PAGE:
Fenestration Industry Responds to COVID-19 Pandemic
The impact on companies, the supply chain and a look at quickly changing realities
In response to the coronavirus outbreak in the U.S., businesses—including those in the fenestration industry—have been tasked with changing the way they operate to ensure safety and health of employees and customers.
- NGA: COVID-19: Information from the NGA
- CDC: Centers for Disease Control coronavirus resource guide
- NAM: Economic and Operational Impacts of COVID-19 to Manufacturers
- AGC: OSHA Guidelines, Advice for Employers and More
- SBA: Small Business Guidance & Loan Resources
“Our industry came into this year with many uncertainties, with the ongoing labor shortage as well as the upcoming presidential election. The COVID-19 virus is another factor that has the potential to impact our industry,” says Oliver Stepe, president, YKK AP America. “Every day we glean more information into the virus as well as the safest, most effective ways to move forward. The industry has a responsibility to seek out and understand the facts in an effort to keep employees and their families, customers and communities across the country healthy and safe.”
Within the previous week, companies in all segments of the industry have announced adjustments to their work policies, schedules and more, as they strive to continue operations while preventing spread of coronavirus.
“YKK AP has put a COVID-19 task force in place and it is working diligently to assure continual service. We are taking proactive measures to strengthen our supply chains and operational backup systems to minimize any impact to the industry as a whole,” Stepe says. At this time, YKK AP reports no service disruptions. “All customer service, manufacturing, and shipping are operating as normal,” he says.
FeneTech issued a policy March 15 regarding telework for all employees. According to the policy, “teleworking is: offered to all employees; highly encouraged for employees at risk or living with people at risk; highly encouraged for employees using public transportation; mandatory for any employee currently sick or feeling sick or exposed to someone that may have been in contact with the coronavirus.”
Click here for more news from companies on their response to COVID-19.
Impact on Supply Chain and Revenues
Although the effect on the fenestration supply chain and general economic health of the industry will take years to fully unfold, a number of companies have offered their experiences thus far.
On March 13, Brian Miller, president and CEO of ProVia, issued an email to customers, stating that the company has not experienced widespread delays or backorders of raw materials. “There have been a few instances of extended lead times from our suppliers,” he reports. “However, in most cases, our stateside inventories will ensure uninterrupted service to our customers.” He says that customer experience teams are fully staffed and stand ready to assist customers with day-to-day needs, as well as any exceptional situations that may arise.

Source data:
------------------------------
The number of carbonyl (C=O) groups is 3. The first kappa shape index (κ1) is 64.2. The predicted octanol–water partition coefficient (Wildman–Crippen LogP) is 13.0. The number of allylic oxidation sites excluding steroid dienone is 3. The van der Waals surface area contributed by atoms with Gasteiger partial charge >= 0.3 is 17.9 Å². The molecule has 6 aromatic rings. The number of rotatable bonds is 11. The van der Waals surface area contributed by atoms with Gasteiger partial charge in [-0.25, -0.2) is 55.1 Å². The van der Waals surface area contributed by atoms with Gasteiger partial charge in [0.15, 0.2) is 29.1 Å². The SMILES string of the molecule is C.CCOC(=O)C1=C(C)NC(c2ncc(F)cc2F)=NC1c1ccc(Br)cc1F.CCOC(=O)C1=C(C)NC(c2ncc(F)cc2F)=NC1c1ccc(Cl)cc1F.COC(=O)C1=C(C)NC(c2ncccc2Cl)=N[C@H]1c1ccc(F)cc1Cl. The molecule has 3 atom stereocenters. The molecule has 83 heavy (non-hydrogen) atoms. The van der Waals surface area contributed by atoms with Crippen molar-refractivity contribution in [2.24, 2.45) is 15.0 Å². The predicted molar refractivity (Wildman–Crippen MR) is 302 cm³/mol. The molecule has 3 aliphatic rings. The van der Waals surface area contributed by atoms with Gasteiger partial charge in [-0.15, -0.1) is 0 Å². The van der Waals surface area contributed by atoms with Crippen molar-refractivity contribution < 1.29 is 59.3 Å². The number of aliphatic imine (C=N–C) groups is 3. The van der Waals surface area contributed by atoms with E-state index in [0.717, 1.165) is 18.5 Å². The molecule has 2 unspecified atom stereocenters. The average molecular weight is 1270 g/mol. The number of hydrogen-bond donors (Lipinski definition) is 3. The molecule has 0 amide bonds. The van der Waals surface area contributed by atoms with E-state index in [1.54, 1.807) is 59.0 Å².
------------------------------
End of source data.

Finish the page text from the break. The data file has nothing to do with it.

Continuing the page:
In a March 11 interview—where Marcus Sander, chairman of the board of directors for Roto Frank Window and Door Technology, addressed the company’s decision not to attend the rescheduled Fensterbau trade show this June—he shared that “production seems to be slowly getting back to normal” after problems associated with coronavirus led to loss of revenue in China. He says that, "Fortunately, FTT business did well overall in the first two months of the year" and “more than compensated for the revenue losses in China due to strong figures in other areas of the business.”
Click here for more insights and projections on economic impacts.
Quickly Changing Realities
As local governments increasingly announce varying degrees of public health orders that impose restrictions on businesses, one of the questions that keeps coming up is what defines essential versus non-essential services, aside from the obvious grocery stores, gas stations, pharmacies, etc. In one instance, Pennsylvania Gov. Tom Wolf included “industrial manufacturing” as an essential service, allowing manufacturers such as Veka Inc. to continue operations and keep the supply chain intact. As of press time, Veka’s plants remain open while following guidelines from the Center for Disease Control, including social distancing.
In more limiting actions such as “shelter in place” restrictions in effect for several California counties in the Bay Area, the Office of the Mayor included essential Infrastructure, including construction of housing, in its exemptions.
As of press time, realities and restrictions vary across states and even at the county level. Among many relevant resources on its website, the National Association of Manufacturers offers a COVID-19 State Resources tool to help keep manufacturers across the country informed. Actions at the state level have many impacts, including eligibility for different programs such as the Small Business Administration’s disaster assistance loan program.
Many dealers in our industry are turning to the SBA for this and other loan options to mitigate inevitable cash flow interruptions. While companies are still receiving and delivering products, dealers report in-bound business is slow, and customers are putting projects on hold in both the short- and long- term. Multiple dealers reported increased efforts to collect on past due contracts. Business owners are looking as far ahead as possible, finding available resources to keep staff employed.
Window + Door is committed to providing all relevant coverage on COVID-19 to the industry. This page provides a home for all news, event updates and original reporting on the subject, as links in the Information & Analysis box. Links will automatically be updated under each category as we add content.